Well, I started, one of the businesses I started, I raised money for, and we did a sort of a private stock offering and raised about a quarter million dollars. And in no time at all, we had spent that quarter million plus another 50,000 that we didn't have. And about that time, I became acquainted with Tony Robbins, and I'm going back about 30 years now. And I was able to do some things have benefited Tony and he then invited us to be his guest at all the seminars that he was doing. And one of the ones that made a huge impact on us was his financial destiny seminar. And it's really where we took control of our financial destiny, because my actual business was making movies and this business that we started was just a different way of making movies. And as I started my business at age 22, all I wanted to do was make creative movies. And if I made enough to pay the crew and keep the lights on, I was happy. And I was that way for a number of years but then I decided I wanted more. And I wanted to start building a better financial basis. So that's what I did. And unfortunately, this business never really made the kind of money it could have. We were not able to return revenue back to our investors. But the things that happened through that allowed me to at least keep my head up high. So the, this was in about 1990, that we - 89 or 90 - we started that and my wife and I were each supposed to get a $60,000 a year salary out of this business and we weren't making enough to do that. So I wanted to be able to look my investors straight in the eye and tell them I was doing everything I could. So I took zero salary for the first year, while I was working about 80 hours a week. I would work all day in the business and then we were editing these, this, these films that we were selling and we could get better rates at the editing facility if you work from 6pm till 3am. So that's what I did every night. I worked from 9 to 5 in my office. And then at six o'clock, I was in the edit facility till 2 or 3am. Then I slept for a few hours, I was back in my office. And I did that for a good part of the year taking zero salary. So we lived completely on, and my wife only took half salary. So she took 30,000. So we were living on her $30,000. And we did that for the first year. The next year, I radically increased my salary and I took $16,000 the next year, while still working 50 and 60 hour weeks. And what we had learned in the first year was that we could miraculously live on my wife's 30,000, which was, by the way, way less than we had made all the previous years doing our regular filming business. It was this new thing that we started it was not taking off, like we thought. But what we learned was that we could live on her 30,000. So the next year, we took, we lived on her 30,000, and we put my little paltry 16,000 into investments. And then the next year when I actually started, when we both started paying ourselves, I think we upped it to 40,000 even though we were supposed to be getting 60. We still took even each 40. So I can still look my investors straight in the eye and say, 'I'm feeling the pain more than you are - I'm doing everything I can to make it work.' And we took my entire salary and invested it. And we took a little portion of hers because we knew we could still live on this 30,000. So maybe we lived on 35 or 40 but we were still, of the total we were taking out of the business, 50% was going into savings and investing. And we did that for a few more years. And at a Tony Robbins event I had written that I wanted to retire in 5 to 10 years, I think 10 years on my 10 year plan. And at the time I had about maybe $50,000 net worth. We had a little bit of investment and we had a little bit of equity in our home. And from what I had about 50 grand, four years later, we retired and took off to go sailing.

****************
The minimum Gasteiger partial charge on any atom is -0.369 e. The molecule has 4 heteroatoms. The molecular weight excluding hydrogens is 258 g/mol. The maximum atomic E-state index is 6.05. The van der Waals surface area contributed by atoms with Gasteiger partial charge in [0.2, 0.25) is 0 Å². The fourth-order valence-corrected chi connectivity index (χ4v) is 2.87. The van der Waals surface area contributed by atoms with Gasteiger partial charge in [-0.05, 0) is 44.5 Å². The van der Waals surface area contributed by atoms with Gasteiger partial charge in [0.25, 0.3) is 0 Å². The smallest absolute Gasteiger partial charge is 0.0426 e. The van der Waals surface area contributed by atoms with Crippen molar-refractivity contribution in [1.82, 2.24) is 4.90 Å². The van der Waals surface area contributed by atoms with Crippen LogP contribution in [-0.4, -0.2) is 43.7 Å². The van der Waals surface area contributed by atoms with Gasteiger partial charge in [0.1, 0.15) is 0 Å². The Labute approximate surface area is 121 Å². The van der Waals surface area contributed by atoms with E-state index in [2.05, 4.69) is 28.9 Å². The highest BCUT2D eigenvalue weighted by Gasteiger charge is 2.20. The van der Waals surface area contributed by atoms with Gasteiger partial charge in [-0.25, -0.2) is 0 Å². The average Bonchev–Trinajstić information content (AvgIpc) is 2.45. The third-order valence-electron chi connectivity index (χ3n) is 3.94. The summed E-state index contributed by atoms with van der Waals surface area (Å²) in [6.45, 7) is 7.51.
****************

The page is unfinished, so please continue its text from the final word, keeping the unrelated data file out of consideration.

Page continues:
Rennie Gabriel 14:41
Hmm. I'm stumbling over what to say because it's amazing to say that at age 42 that you were able to create Complete Financial Choice® and go sailing for 17 years with a base of $50,000.
Rob Dubin 15:02
Well a little caveat there. When we left to go sailing, we thought we had enough, I figured we had enough to go sailing for three or four years, plus a little cushion to come back and get re-established and go back to work. But the stock market was very good in those years. And at the end of four years, our nest egg was bigger than when we left. So I couldn't afford to go back to work. I had to continue to sail because it was more profitable. And so we sailed for about seven years, and we had sailed all through the Caribbean. And again, at the end of seven years, our nest egg was bigger than when we left. And at that point, my wife wanted to sail around the world. So we came back to the states and did a little refit on our boat. And then we took off for what turned into a 10 year circumnavigation of the world. So all in all, it was 17 years. And when we came back, we still had a far, far bigger nest egg. And we came back and for the next eight years, lived comfortably not working until as I explained earlier, I felt a need to go out and try and help more people be happy human beings.